2017 was a trying year for aging services organizations across the country — and not just for the traditional reasons. Sure, costs went up, income from government plans went down, and the need to upgrade remained constant. But, as the year went on, it was the unexpected tragedies that caught the industry’s attention. Massive flooding permeated the Gulf Coast, wildfires blazed in the American West and, of course, there was a devastating fire that recently struck at Barclay Friends in Pennsylvania. These unexpected events can quite literally destroy lives and communities.
While we all like to think they could never happen to us, in 2017, many realized it could. This has led to a renewed interest in crisis communications plans across the aging services sector, with providers dusting off their three-ring binders, updating their plans and expanding them to include new media. One question that we often hear is, “What are the key things I should have in my crisis communications plan?” While an article such as this provides too little space to detail a full plan, we can share with you the three things that we look for in creating, revising or updating a crisis communications plan.
1. Is your leadership trained to talk to the media?
The aging services field has long benefited from sustained tenure in the C-Suite. Executives, especially CEOs, often stay with an organization for many years, becoming the face and voice of the brand. They become comfortable with local news organizations and inherently know how to speak to them through a lifetime of experience. Now many of those seasoned leaders are retiring, and a new crop of executives is taking over.
These new leaders may not be prepared to deal with a media firestorm that can explode after a tragedy. Taking some time, and budget dollars, for training your leadership in media relations could be a vital investment. There’s an art to speaking to reporters, especially when information is scarce and you are trying to be both honest with the public yet protect the privacy and safety of your residents, employees and volunteers. For these reasons, we heartily recommend media training for your leadership team.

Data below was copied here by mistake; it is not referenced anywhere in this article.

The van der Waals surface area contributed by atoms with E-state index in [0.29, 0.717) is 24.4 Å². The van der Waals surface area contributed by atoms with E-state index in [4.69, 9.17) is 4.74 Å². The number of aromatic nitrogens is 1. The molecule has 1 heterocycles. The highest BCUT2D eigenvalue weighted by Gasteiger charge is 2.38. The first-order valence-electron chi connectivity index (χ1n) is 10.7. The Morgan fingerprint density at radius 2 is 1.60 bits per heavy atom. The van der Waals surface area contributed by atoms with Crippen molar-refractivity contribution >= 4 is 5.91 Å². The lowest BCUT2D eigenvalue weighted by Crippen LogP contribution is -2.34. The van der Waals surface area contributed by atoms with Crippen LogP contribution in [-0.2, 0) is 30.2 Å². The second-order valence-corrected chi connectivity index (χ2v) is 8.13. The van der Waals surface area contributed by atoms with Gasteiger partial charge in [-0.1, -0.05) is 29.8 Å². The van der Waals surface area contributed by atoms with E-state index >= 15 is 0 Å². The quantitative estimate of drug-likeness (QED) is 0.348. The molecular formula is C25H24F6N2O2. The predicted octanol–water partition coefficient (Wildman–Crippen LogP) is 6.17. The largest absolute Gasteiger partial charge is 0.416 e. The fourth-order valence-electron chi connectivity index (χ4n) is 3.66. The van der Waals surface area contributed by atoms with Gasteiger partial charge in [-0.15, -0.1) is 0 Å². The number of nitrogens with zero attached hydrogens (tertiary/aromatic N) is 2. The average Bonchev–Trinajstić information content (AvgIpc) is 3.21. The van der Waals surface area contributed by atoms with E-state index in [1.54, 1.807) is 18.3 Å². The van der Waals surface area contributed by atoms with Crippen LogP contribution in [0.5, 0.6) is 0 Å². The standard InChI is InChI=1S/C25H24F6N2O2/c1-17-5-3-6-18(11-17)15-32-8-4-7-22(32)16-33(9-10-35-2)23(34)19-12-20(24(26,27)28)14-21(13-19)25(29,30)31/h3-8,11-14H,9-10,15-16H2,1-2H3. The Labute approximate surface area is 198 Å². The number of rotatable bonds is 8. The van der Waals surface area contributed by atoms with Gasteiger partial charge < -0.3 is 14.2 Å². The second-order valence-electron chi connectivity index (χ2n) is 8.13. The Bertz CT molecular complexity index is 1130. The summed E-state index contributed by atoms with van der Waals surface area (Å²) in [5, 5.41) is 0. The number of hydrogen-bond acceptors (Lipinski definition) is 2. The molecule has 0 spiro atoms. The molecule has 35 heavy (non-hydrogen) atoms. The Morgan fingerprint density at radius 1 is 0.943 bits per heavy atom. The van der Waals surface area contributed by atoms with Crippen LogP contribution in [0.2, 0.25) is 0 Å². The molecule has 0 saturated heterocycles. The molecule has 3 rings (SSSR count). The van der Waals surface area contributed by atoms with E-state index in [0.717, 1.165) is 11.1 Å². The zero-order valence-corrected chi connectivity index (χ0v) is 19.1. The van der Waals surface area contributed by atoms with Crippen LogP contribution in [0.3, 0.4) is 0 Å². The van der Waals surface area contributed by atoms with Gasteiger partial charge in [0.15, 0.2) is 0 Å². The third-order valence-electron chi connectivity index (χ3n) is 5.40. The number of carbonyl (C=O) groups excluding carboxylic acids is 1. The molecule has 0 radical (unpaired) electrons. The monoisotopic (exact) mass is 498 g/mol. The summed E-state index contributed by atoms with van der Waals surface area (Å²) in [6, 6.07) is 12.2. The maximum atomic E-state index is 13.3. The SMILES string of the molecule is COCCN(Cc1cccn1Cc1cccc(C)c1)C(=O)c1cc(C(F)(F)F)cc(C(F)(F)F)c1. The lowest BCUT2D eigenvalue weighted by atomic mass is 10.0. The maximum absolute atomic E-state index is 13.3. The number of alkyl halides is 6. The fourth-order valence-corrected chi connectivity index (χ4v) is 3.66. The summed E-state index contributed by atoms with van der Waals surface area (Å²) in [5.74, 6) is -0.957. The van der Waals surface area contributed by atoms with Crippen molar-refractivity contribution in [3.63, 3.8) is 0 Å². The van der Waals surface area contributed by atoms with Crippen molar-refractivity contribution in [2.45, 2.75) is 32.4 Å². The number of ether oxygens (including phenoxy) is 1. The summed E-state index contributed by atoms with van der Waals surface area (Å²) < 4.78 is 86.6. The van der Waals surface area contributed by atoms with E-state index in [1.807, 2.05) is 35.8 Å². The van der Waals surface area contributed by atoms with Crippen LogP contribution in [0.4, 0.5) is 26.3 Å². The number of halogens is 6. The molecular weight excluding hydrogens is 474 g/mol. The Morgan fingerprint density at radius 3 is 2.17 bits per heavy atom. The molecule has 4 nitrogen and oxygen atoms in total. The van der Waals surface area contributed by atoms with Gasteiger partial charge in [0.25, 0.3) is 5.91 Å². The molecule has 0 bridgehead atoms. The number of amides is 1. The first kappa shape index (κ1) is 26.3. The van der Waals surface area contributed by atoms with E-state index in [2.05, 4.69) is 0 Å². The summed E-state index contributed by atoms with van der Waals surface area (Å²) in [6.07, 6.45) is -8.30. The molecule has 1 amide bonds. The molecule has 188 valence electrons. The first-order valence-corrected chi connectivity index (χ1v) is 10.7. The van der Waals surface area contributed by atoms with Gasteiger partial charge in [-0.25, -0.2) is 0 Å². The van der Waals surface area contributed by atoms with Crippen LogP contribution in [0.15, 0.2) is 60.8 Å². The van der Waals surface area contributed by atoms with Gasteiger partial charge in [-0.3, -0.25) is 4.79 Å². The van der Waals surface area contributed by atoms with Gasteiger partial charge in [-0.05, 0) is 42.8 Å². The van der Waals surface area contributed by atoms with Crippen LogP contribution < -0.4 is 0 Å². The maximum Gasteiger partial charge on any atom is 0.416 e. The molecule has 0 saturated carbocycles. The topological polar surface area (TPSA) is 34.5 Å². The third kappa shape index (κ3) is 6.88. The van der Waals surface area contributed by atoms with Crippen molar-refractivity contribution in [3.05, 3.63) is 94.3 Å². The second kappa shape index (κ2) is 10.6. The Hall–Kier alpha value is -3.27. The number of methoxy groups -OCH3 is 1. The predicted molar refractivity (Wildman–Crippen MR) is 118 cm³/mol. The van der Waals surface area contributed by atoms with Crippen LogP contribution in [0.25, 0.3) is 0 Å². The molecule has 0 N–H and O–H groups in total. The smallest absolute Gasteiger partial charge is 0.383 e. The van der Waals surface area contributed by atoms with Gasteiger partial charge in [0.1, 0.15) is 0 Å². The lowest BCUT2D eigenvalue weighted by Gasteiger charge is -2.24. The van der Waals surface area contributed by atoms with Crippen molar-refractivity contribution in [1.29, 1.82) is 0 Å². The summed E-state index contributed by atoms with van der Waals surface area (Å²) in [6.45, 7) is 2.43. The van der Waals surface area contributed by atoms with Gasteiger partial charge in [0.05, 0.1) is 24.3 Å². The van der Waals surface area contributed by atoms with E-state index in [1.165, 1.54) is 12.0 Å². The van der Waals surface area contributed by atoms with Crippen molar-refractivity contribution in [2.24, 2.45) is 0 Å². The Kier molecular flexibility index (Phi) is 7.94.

2. Who is responsible for managing the digital media response?
When tragedy strikes, one of the first places people now turn to is digital media, such as Facebook, Twitter and the web. Have you incorporated these outlets into your crisis communications plan? Is there a system in place for the person responsible for updating these channels to receive approved messaging and post it in a timely manner?
Experienced social media and web managers are usually able to handle an onslaught of information requests, but in many aging services groups, the task of digital media management is left to the marketing team or a small team of communications professionals on the corporate level (who may not even be in the same area as an affected community). This is why it’s so crucial to identify a process for information disclosure through these channels, including who can approve a release of details, who will be doing the actual publishing of the information and a chain of command for answering difficult questions in a timely manner.
3. Are you prepared to deal with the aftermath?
The first 24 hours after an event occurs are the most critical — and, in the moment, may seem the most stressful. Are you and your team prepared for the intense scrutiny and stress that will come once the initial dust has settled?
For example, in the case of Barclay Friends, reporters immediately went digging for information about anything and everything related to the community. They quickly uncovered issues with fire protection equipment reported earlier in the year, placing a new focus on the community and creating another aspect for the media to latch onto. As investigations unfold and causes are determined, you should have a plan in place for managing media relationships in the weeks and months after an event occurs.
We get it — no one wants to think about dealing with a crisis. It’s also very difficult to show a return on investment for the costs of developing a crisis communications plan. At Varsity, we like to think of it as insurance. It’s a product that you pay for in hopes that you never have to use it, but it provides a peace of mind that can’t be overestimated Plus, should an event occur, you’ll be glad that you had a plan in place.